I can tell you've put a lot of labor into your wigs. No one else is making anything similar for playscale dolls. You have a market. The key is to make them less labor intensive without eliminating their authenticity. Can you incorporate a simple afro of different lengths and colors into your line? Any afrocentric style with texture, specifically the traditional afro is appealing to me.


  2. Dear Debbie,

    Thanks for your comment. I do have a good auburn color. You should see it in the braids or locks that will be featured in the next posts. I would need to experiment more with different types of fiber to get a closer cropped Afro. I just finished making one for my Princess Tiana but it was more labor intensive to make.

  3. You're welcome. I look forward to seeing your other wigs.

    I'm glad you're using Yatimi. Do you plan to add a link to your store on your blog's home page? I hope so.


  4. There goes that Vanessa chick pushing you to do something before you had planned. LOL. I see you got some new followers, too. I wonder if the wig helped with that. If I have to drag you kicking and screaming, you are coming on this doll journey! I love your pictures and your school story. Very sad, but hopefully today you are able to laugh at it.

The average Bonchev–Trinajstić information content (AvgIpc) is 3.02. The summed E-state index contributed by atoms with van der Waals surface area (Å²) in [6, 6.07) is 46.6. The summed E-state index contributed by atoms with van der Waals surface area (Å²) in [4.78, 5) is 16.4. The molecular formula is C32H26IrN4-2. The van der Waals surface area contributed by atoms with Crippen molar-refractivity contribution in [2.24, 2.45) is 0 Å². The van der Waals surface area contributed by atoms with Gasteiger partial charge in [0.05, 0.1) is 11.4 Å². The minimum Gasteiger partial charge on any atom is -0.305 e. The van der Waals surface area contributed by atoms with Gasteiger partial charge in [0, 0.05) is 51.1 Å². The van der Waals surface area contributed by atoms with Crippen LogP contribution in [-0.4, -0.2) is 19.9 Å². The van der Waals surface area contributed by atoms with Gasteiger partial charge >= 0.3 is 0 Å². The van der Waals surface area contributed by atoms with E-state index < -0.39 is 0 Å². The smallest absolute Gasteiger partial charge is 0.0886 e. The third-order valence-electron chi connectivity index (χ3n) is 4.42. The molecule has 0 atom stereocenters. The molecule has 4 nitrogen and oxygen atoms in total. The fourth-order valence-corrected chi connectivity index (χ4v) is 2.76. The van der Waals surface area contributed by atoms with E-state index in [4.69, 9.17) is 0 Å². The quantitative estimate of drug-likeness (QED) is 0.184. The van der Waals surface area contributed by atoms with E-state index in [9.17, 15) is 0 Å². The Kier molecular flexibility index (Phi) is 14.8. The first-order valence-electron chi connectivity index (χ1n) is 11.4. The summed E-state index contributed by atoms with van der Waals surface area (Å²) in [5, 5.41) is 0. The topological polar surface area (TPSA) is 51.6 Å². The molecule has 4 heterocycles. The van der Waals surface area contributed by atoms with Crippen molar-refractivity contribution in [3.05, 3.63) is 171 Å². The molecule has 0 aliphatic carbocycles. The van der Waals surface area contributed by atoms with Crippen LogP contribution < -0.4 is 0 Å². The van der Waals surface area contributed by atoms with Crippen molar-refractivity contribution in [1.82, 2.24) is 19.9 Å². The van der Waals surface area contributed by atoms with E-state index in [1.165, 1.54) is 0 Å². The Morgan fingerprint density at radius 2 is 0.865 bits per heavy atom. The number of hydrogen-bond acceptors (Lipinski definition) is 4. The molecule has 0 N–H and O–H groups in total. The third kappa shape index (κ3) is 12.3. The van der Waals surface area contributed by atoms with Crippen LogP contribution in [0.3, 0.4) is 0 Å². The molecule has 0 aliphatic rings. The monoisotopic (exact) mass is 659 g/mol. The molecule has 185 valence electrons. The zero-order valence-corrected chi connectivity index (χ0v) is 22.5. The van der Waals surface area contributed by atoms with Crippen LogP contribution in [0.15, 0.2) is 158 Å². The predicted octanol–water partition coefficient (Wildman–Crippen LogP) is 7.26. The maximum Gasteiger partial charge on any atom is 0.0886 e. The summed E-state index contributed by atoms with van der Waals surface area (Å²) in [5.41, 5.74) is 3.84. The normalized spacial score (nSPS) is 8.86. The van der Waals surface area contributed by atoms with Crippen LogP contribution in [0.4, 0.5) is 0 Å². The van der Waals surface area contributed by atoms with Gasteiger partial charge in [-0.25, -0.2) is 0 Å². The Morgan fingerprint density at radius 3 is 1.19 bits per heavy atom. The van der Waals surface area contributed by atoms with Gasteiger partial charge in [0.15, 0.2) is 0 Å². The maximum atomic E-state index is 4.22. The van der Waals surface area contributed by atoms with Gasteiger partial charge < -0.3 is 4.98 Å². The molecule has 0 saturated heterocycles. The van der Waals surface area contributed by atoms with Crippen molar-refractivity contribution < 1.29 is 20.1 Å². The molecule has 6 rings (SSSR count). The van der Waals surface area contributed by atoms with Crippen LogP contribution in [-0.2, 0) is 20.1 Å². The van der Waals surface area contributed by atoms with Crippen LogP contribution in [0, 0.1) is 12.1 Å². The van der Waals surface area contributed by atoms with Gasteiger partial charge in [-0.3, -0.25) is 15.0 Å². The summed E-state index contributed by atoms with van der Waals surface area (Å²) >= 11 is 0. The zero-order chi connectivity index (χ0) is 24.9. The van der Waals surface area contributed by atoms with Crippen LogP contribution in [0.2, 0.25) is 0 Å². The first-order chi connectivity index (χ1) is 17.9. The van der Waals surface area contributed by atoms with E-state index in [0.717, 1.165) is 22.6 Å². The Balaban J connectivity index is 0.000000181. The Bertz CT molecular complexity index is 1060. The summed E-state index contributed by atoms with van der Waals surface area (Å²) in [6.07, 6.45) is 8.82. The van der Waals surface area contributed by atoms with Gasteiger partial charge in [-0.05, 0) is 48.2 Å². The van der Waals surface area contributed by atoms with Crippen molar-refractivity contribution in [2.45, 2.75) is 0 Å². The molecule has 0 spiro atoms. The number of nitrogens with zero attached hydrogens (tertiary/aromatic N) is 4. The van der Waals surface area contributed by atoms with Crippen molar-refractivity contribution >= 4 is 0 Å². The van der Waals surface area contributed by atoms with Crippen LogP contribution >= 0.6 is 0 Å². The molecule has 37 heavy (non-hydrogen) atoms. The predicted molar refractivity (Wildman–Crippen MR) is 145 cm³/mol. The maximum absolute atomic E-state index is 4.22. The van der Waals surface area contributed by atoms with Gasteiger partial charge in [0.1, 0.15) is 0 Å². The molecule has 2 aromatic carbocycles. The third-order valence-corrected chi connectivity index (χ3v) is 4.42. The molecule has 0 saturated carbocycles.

5. Speaking of school stories... after a 1984 trip to Jamaica, I fell in love with dreadlocks and styled my then 4-year-old daughter's hair in twists. One of her classmates, a white child, called her "mop head." I explained to her that her hair was beautiful because God gave it to her and to ignore that child because s/he wanted what she had -- God-hair. (I don't recall if her tormenter was male or female.)


  6. Hi Vanessa,
    Rohan could sell me just about anything so if I got new followers from that post, I credit the model more than the wig!

    Hi Debbie,
    I learned about Yatimi from your blog and the "no listing fees through 2011" offer gave me the courage to take the plunge. I'll add the link to my store this week but it looks like first I will have to put some wigs in there! :-)

  7. Great, limbe dolls... I didn't know you had a Yatimi store until I read Vanessa's blog about Rohan. I'd love a wig like his in the same color.

    I think I'll create a Yatimi account, too. You've inspired me!

    Correction: The trip to Jamaica was in 1981, the year my daughter was 4 and called "mop head." Kids can be so cruel.


  8. I can identify with your story. I've been told that my texture of hair is "good". I myself don't see it. But like you I've grown into my hair and accepted who I am and love myself.

    As for I've paid from $15+ for wigs for my dolls depending on the style. I have yet to find any like the style on Rohan or Grandmere. I look forward to seeing more

  9. Hi Debbie and Dollz4Moi,

    Thanks for your feedback. I really like what Debbie told her daughter -- "you have God hair." I wish all children got that kind of positive reinforcement.

  10. Wonderful! Magnificent! Majestic! Divine! I want your dolls featured on an upcoming documentary project... We may not start filming till next year...but your artistry is PHENOMENAL & fills a Great Need Sista-Queen.


  11. Hi LB Lacey,

    Thank you very much for your compliments and good luck with your documentary!